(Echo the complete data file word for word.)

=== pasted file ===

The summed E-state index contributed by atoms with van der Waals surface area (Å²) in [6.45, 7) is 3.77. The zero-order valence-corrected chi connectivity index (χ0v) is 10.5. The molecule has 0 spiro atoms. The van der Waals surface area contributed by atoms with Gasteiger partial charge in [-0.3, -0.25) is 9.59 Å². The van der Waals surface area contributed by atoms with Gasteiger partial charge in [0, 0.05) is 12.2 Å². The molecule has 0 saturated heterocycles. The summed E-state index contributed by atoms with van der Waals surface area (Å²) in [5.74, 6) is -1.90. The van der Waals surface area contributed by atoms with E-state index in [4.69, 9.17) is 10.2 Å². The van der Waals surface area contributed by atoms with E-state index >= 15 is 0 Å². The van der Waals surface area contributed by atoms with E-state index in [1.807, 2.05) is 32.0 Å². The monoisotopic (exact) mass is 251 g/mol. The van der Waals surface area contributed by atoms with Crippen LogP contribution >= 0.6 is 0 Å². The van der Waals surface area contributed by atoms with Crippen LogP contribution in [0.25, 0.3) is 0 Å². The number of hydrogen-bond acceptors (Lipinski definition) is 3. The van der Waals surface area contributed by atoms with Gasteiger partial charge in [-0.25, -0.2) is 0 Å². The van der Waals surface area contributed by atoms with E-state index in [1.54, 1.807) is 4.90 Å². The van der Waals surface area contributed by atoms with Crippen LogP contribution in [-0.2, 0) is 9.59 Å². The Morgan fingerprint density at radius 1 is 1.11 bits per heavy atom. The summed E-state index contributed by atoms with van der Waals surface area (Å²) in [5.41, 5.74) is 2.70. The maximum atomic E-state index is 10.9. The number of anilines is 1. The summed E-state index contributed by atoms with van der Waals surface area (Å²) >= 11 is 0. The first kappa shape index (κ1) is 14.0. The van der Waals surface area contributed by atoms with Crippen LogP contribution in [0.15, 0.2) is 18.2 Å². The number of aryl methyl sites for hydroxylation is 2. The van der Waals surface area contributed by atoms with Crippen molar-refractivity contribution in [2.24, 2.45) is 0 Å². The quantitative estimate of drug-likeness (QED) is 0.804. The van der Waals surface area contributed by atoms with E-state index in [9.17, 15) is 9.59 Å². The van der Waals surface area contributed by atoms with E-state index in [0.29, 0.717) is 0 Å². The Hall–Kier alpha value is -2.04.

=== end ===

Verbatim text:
The summed E-state index contributed by atoms with van der Waals surface area (Å²) in [6.45, 7) is 3.77. The zero-order valence-corrected chi connectivity index (χ0v) is 10.5. The molecule has 0 spiro atoms. The van der Waals surface area contributed by atoms with Gasteiger partial charge in [-0.3, -0.25) is 9.59 Å². The van der Waals surface area contributed by atoms with Gasteiger partial charge in [0, 0.05) is 12.2 Å². The molecule has 0 saturated heterocycles. The summed E-state index contributed by atoms with van der Waals surface area (Å²) in [5.74, 6) is -1.90. The van der Waals surface area contributed by atoms with E-state index in [4.69, 9.17) is 10.2 Å². The van der Waals surface area contributed by atoms with E-state index >= 15 is 0 Å². The van der Waals surface area contributed by atoms with E-state index in [1.807, 2.05) is 32.0 Å². The monoisotopic (exact) mass is 251 g/mol. The van der Waals surface area contributed by atoms with Crippen LogP contribution >= 0.6 is 0 Å². The van der Waals surface area contributed by atoms with Crippen LogP contribution in [0.25, 0.3) is 0 Å². The number of hydrogen-bond acceptors (Lipinski definition) is 3. The van der Waals surface area contributed by atoms with Gasteiger partial charge in [-0.25, -0.2) is 0 Å². The van der Waals surface area contributed by atoms with E-state index in [1.54, 1.807) is 4.90 Å². The van der Waals surface area contributed by atoms with Crippen LogP contribution in [-0.2, 0) is 9.59 Å². The Morgan fingerprint density at radius 1 is 1.11 bits per heavy atom. The summed E-state index contributed by atoms with van der Waals surface area (Å²) in [5.41, 5.74) is 2.70. The maximum atomic E-state index is 10.9. The number of anilines is 1. The summed E-state index contributed by atoms with van der Waals surface area (Å²) >= 11 is 0. The first kappa shape index (κ1) is 14.0. The van der Waals surface area contributed by atoms with Crippen LogP contribution in [0.15, 0.2) is 18.2 Å². The number of aryl methyl sites for hydroxylation is 2. The van der Waals surface area contributed by atoms with Crippen molar-refractivity contribution in [2.24, 2.45) is 0 Å². The quantitative estimate of drug-likeness (QED) is 0.804. The van der Waals surface area contributed by atoms with E-state index in [9.17, 15) is 9.59 Å². The van der Waals surface area contributed by atoms with E-state index in [0.29, 0.717) is 0 Å². The Hall–Kier alpha value is -2.04.